Will the Real Interfaith Movement Please Stand Up?
by Edward Clint
Recent years have seen a disturbing tread on the American religious landscape in the form of ever-larger groups promoting division, distrust, and acrimony. These groups are known as interfaith organizations. Larger exemplars of this group, such as the Interfaith Youth Core (IFYC), enjoy slick marketing and proliferate under a veneer of hyper-PC rhetoric:
"Interfaith Youth Core builds mutual respect and pluralism among young people from different religious traditions by empowering them to work together to serve others."
Immediately one notices in this purpose statement concern only for the religious, excluding from mention some 45 million non-religious Americans who don't qualify. Worse, leaders of such groups, like Eboo Patel the founder and executive director of IFYC, sow discord among nonbelievers by promoting offensive stereotypical views that an individual must either be an appeasement-based interfaither or an intolerant bigot. Often the same interfaith group that seeks to fight false religious stereotypes, such as that of the militant Muslim, will readily condemn the thoughtful atheist as an uncouth, rabble-rousing firebrand with no awareness of the irony.
It is not merely the unreligious who suffer the consequences. Interfaith activities unify, support, and foster religious groups that actively oppose equal rights and other pluralistic initiatives. Given the choice, interfaith members will always choose faith over reason as a means to achieve social progress. Major interfaith organizations remained silent as churches and groups poured money into California in 2008 to pass Proposition 8, which constitutionally defined marriage as between a man and a woman. The interfaith movement refuses to concern itself with critical, relevant issues, such as stem cell research, sex education, women's rights, and U.S. educational standards. Interfaith leaders have never openly opposed terrorist religious organizations, condemned pedophile-protecting churches, or addressed the disgusting slave-like conditions India's religious-backed caste system imposes on human beings. No atheist of conscience can make him- or herself part of an interfaith organization that willfully refuses to even discuss such egregious affronts to human dignity and human rights condoned or directly caused by faith-based organizations.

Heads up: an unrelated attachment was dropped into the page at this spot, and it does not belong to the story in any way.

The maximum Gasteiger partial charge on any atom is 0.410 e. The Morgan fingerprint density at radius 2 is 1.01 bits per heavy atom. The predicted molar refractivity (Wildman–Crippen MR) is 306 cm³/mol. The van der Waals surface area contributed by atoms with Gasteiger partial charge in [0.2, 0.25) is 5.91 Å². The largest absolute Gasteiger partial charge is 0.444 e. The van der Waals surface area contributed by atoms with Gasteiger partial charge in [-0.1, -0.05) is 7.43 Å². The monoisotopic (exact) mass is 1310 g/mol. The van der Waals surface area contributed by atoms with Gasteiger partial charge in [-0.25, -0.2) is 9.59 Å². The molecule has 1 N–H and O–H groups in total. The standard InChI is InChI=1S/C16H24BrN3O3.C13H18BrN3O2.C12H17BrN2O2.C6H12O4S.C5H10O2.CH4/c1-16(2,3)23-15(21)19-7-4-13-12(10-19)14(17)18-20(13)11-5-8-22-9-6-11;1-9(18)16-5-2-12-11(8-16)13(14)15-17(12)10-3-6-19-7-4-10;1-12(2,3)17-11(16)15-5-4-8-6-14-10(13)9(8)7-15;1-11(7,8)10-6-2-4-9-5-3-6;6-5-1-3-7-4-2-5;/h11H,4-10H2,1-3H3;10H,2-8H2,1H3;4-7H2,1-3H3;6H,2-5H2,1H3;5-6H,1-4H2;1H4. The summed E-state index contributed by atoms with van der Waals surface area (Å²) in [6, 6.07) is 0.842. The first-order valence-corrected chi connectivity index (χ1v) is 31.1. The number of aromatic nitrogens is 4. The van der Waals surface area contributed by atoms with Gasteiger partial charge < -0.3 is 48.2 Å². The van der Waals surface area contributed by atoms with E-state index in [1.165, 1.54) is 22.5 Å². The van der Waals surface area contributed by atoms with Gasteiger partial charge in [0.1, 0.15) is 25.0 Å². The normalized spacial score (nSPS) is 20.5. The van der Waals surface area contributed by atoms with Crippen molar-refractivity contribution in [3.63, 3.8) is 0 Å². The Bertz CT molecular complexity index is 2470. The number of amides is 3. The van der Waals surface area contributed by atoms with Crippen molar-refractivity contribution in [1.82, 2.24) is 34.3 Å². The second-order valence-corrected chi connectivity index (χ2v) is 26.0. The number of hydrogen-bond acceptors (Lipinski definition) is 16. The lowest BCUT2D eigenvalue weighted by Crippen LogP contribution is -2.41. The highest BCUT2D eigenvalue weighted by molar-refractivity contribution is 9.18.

It is true that many groups under the heading of interfaith do excellent service and outreach work. This is important and laudableï¿½”but not special or unique. The Society of Non-Theists at Purdue raised money for the local food bank and engaged in community clean-up efforts this past year. Students for Freethought at Ohio State University went to New Orleans to aid in reconstruction efforts. Both of these were cooperative efforts with religious groups! And there were many blood, food, and clothing drives by other secular groups in partnership with religious groups across the country.
Everything an interfaith group is capable of doing, a secularist group can do betterï¿½”even in terms of interfaith. Why better? Because as secular groups work, their members never ask anyone to check their ethics or intellect at the door. The atheist groups work with Christians, Jews, and others without demanding adherence to a politically homogenized stance on issues and without a sacrifice of autonomy (individual nonbelievers get the same deal).
A truly pluralistic organization works with disparate groups on common goals, without demeaning either the groups or individuals with requirements for strangled discourse. Criticism is rightly seen as a means of respecting other groups when they are afforded a chair at the debate table equal to everyone else's. Inclusiveness means no one is a second-class citizen at that table the way that non-believers are usually treated within the "interfaith" movement.
Service and cooperation with mutual respect and retained integrity is the domain of atheists and of those religious groups willing to work together with secular groups. The questions is not why would an atheist join an interfaith council? It's why would anyone join an interfaith council?
Edward Clint is the president of the Illini Secular Student Alliance at the University of Illinois Urbana-Champaign.